Today is the 100th column for River City Jules. For nearly two years I have had the privilege of distracting from actual news stories while indulging in a little literary therapy. But these stories are usually on my terms. So this week I am dedicating the column to my readers, answering some frequently asked questions I have fielded around town over the past 100 weeks.
Q: How do you decide what to write?
A: Every week I ask my husband if I could please tell the story about the time he ordered a Japanese maple tree online in an attempt to save some money (the tree arrived in a box the size of a golf club; it was nothing more than a branchless, budless stick, smaller than the dowel rod intended to hold it upright; he planted it smack in front of our house anyway, but the stick never blossomed into an actual tree; he removed it after overhearing my friends and me laughing at it), but every week my husband says no so I turn to Plan B.
Q: Do you have a degree in journalism?
A: No, I have a degree in human biology, which I have used to make four humans. Most of my classmates pursued careers in bioscience and medicine. I write stories about wardrobe malfunctions and dog poop. We all have our callings.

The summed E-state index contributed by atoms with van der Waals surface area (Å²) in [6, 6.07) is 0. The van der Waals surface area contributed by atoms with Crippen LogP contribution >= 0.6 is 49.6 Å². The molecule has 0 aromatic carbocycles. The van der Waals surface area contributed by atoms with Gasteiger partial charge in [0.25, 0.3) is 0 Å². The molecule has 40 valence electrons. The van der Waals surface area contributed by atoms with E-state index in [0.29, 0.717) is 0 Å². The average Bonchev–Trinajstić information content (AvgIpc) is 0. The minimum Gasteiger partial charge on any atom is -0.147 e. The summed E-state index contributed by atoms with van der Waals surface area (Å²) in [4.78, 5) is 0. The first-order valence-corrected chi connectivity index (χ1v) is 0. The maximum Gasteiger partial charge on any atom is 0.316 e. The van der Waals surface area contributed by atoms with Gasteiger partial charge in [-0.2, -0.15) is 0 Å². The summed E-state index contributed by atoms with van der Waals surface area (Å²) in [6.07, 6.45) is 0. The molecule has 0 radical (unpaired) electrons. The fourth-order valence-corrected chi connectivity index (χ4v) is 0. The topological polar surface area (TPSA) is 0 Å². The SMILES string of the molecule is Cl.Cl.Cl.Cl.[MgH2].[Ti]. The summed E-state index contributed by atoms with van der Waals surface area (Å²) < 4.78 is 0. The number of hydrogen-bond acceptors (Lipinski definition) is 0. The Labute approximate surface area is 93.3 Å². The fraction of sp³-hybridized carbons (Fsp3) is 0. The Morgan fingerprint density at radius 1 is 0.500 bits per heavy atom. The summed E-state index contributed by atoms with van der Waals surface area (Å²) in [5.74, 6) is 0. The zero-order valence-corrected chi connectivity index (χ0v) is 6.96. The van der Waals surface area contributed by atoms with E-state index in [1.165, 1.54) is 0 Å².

Q: Do any other men read your column?
A: Yes. You are definitely not alone. By my last count, I have at least 15 men, 19 including relatives.
Q: You have painted yourself as rather awkward in your youth. Was it really that bad?
A: No. It was far worse. But my sister still gets embarrassed when I brag about my highwaters and bad hair, so I try to tone it down for her sake.
Q: Have you considered writing a book?
A: I have considered it, but there are already so many books on the market, does the world really need another one about living the minivan dream?
Q: What do your kids think about being in the paper?
A: One would think this would be incentive for them to walk the straight and narrow path, but that is not how they roll. Instead they follow every act of accidental idiocy with a passionate plea for me to keep it to myself. In other words, there actually are some stories I have kept private. At least until the book comes out.
Q: What is your take on the latest Big 12 shake-up?
A: As with most things I don’t understand, I blame Missouri, who had hoped to rejoin the confederate states of the SEC. But until someone else is willing to take in the Tigers, they remain our cross to bear.
Q: (surveying my sweats and ponytail at the grocery store) That’s a good picture of you in the paper.
A: Thank you?
And thank you, too, for checking in every week. I hope our time together is as fun for you as it is for me.